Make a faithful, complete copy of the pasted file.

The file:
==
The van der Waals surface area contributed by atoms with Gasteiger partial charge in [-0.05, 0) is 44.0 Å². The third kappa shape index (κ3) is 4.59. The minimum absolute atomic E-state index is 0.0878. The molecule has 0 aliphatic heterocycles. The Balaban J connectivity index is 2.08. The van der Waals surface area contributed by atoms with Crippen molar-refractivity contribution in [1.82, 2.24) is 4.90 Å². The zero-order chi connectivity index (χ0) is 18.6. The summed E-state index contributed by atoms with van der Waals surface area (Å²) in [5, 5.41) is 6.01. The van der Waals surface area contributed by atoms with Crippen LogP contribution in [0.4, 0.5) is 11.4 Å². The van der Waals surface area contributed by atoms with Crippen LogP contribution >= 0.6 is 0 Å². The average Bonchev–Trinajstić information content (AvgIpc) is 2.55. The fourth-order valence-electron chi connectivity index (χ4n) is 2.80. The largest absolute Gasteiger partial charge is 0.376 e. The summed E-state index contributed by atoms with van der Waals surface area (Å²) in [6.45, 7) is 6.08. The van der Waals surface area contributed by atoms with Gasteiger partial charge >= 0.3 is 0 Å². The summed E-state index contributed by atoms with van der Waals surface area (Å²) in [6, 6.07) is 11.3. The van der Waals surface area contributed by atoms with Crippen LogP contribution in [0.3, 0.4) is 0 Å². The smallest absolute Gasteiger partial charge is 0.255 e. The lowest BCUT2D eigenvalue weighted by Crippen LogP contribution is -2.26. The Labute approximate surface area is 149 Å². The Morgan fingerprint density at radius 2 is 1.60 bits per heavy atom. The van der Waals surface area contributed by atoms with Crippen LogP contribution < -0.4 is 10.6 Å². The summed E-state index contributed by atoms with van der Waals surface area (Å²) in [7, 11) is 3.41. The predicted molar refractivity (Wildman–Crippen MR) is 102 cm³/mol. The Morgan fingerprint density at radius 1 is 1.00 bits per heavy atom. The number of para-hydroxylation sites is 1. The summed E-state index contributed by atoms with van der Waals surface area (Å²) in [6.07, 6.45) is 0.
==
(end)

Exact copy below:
The van der Waals surface area contributed by atoms with Gasteiger partial charge in [-0.05, 0) is 44.0 Å². The third kappa shape index (κ3) is 4.59. The minimum absolute atomic E-state index is 0.0878. The molecule has 0 aliphatic heterocycles. The Balaban J connectivity index is 2.08. The van der Waals surface area contributed by atoms with Crippen molar-refractivity contribution in [1.82, 2.24) is 4.90 Å². The zero-order chi connectivity index (χ0) is 18.6. The summed E-state index contributed by atoms with van der Waals surface area (Å²) in [5, 5.41) is 6.01. The van der Waals surface area contributed by atoms with Crippen LogP contribution in [0.4, 0.5) is 11.4 Å². The van der Waals surface area contributed by atoms with Crippen LogP contribution >= 0.6 is 0 Å². The average Bonchev–Trinajstić information content (AvgIpc) is 2.55. The fourth-order valence-electron chi connectivity index (χ4n) is 2.80. The largest absolute Gasteiger partial charge is 0.376 e. The summed E-state index contributed by atoms with van der Waals surface area (Å²) in [6.45, 7) is 6.08. The van der Waals surface area contributed by atoms with Gasteiger partial charge >= 0.3 is 0 Å². The summed E-state index contributed by atoms with van der Waals surface area (Å²) in [6, 6.07) is 11.3. The van der Waals surface area contributed by atoms with Crippen LogP contribution in [0.3, 0.4) is 0 Å². The smallest absolute Gasteiger partial charge is 0.255 e. The lowest BCUT2D eigenvalue weighted by Crippen LogP contribution is -2.26. The Labute approximate surface area is 149 Å². The Morgan fingerprint density at radius 2 is 1.60 bits per heavy atom. The van der Waals surface area contributed by atoms with Crippen LogP contribution < -0.4 is 10.6 Å². The summed E-state index contributed by atoms with van der Waals surface area (Å²) in [7, 11) is 3.41. The predicted molar refractivity (Wildman–Crippen MR) is 102 cm³/mol. The Morgan fingerprint density at radius 1 is 1.00 bits per heavy atom. The number of para-hydroxylation sites is 1. The summed E-state index contributed by atoms with van der Waals surface area (Å²) in [6.07, 6.45) is 0.